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    Changing the foreground and background color in Photoshop

    What does this have to do with the Brush tool? The short answer is everything. If the Brush tool is to be used, it is important to know what the foreground and background colors are set to in Photoshop. The default settings are Black (foreground) and White (background).

    The key D The keyboard shortcut automatically resets the colors to black and white. The button X alternates between foreground and background. Changes can be made in the lower left of the Photoshop screen, as shown here.

    To change the background and foreground color, simply double-click the icon First floor. A pop-up menu will appear where you can select colors with the mouse or by entering a numeric value.


    Also, while the Brush tool is active, the Other acts as a color sampler to pick colors directly from the image. In the example below, we used the mouse to hover over the building, then pressed the key Other to choose the color. It then becomes the new foreground color, as shown below.

    At any time while using the Brush tool or any other Photoshop feature, you can press the keyboard shortcut Ctrl + to undo the changes in Photoshop.

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    Using the Brush tool with layer masks

    Finally, we'll cover using the Brush tool along with layer masks. In addition to directly brushing color or brush effects on a layer, Photoshop brushes can be used on layer masks to change the amount of color or an effect in selected areas of the image. We can also control how much or how little the Brush tool is applied, which we'll talk about below.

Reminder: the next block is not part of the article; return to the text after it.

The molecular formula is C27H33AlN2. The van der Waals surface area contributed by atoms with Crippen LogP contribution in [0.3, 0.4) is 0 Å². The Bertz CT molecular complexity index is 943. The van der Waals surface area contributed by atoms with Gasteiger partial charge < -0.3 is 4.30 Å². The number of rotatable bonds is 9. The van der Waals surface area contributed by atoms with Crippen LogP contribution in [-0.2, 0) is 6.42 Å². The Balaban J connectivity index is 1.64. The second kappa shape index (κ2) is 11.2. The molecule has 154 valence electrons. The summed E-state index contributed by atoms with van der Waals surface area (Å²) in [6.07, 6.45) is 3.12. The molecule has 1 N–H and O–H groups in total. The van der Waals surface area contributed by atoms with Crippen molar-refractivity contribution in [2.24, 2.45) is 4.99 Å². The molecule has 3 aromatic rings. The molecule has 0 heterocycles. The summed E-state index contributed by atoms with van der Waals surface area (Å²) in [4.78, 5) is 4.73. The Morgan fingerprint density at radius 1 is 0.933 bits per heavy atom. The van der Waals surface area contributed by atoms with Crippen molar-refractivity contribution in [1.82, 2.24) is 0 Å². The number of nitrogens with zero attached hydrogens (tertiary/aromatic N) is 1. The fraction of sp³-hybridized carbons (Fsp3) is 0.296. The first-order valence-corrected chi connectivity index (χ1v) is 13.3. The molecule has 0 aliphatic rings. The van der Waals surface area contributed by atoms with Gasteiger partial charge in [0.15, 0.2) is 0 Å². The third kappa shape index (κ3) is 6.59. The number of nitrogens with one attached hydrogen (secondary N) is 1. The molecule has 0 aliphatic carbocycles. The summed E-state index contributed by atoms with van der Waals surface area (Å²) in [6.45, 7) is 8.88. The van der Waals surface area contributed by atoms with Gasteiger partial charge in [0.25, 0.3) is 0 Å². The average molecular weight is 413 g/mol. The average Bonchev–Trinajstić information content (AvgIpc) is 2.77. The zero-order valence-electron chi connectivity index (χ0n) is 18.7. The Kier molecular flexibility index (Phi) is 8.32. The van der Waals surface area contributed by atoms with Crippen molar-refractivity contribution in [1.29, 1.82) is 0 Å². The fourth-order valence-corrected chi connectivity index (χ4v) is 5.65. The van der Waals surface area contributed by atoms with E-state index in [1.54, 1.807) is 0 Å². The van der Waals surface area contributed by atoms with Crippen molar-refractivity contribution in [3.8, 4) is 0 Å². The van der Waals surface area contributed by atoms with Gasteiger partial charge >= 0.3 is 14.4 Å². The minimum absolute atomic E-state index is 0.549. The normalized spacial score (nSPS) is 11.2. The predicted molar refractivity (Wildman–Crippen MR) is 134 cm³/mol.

Used in this way, the default foreground background colors of black and white would determine whether effects were hidden using black or applied using white. In short words, white reveals and black hides.

    For example, let's say we wanted to brighten this image, but we just wanted to light it in the center and leave the edges as they were to create a vignette effect. One way to accomplish this would be to create a Curves ( Subscription > New adjustment layer > Curves ) and then brush off the effect on the mask itself.

    Now that the image is brighter, press B for the Brush tool and press D to make the foreground color black. With the Curves layer mask selected, simply paint around the edges of the image to create the vignette.

    You will now notice that the black around the edges appears on the white layer mask in addition to the image we painted on. Unfortunately, the cartoon looks absolutely terrible! But we can solve it easily by adjusting the settings of Opacity e Flow in the Brush menu and then redoing the vignette with a lighter touch.

    Starting from scratch, we adjusted the Flow to 5 percent (as shown above) and then gradually painted around the image. The results are much more natural.

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    There's more to Photoshop's brush tool than meets the eye

    We've only scratched the surface of what the Brush tool is capable of in Photoshop. The purpose of this tutorial is to introduce the basics of the Brush tool so that any beginner to photo editing can get started right away without being overwhelmed by more advanced techniques and settings.

    Once you are familiar with the Brush tool and these basics, you can try more advanced techniques. This means experimenting with the use of digital pens, custom brushes, and the introduction of blending modes.

    Further Reading:

    • The easiest way to get rid of red eyes
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    • How to delete or remove objects and people from a photo on Android
    • How to take black and white photos with some color (Android / iOS)
    • How to create a transparent background in GIMP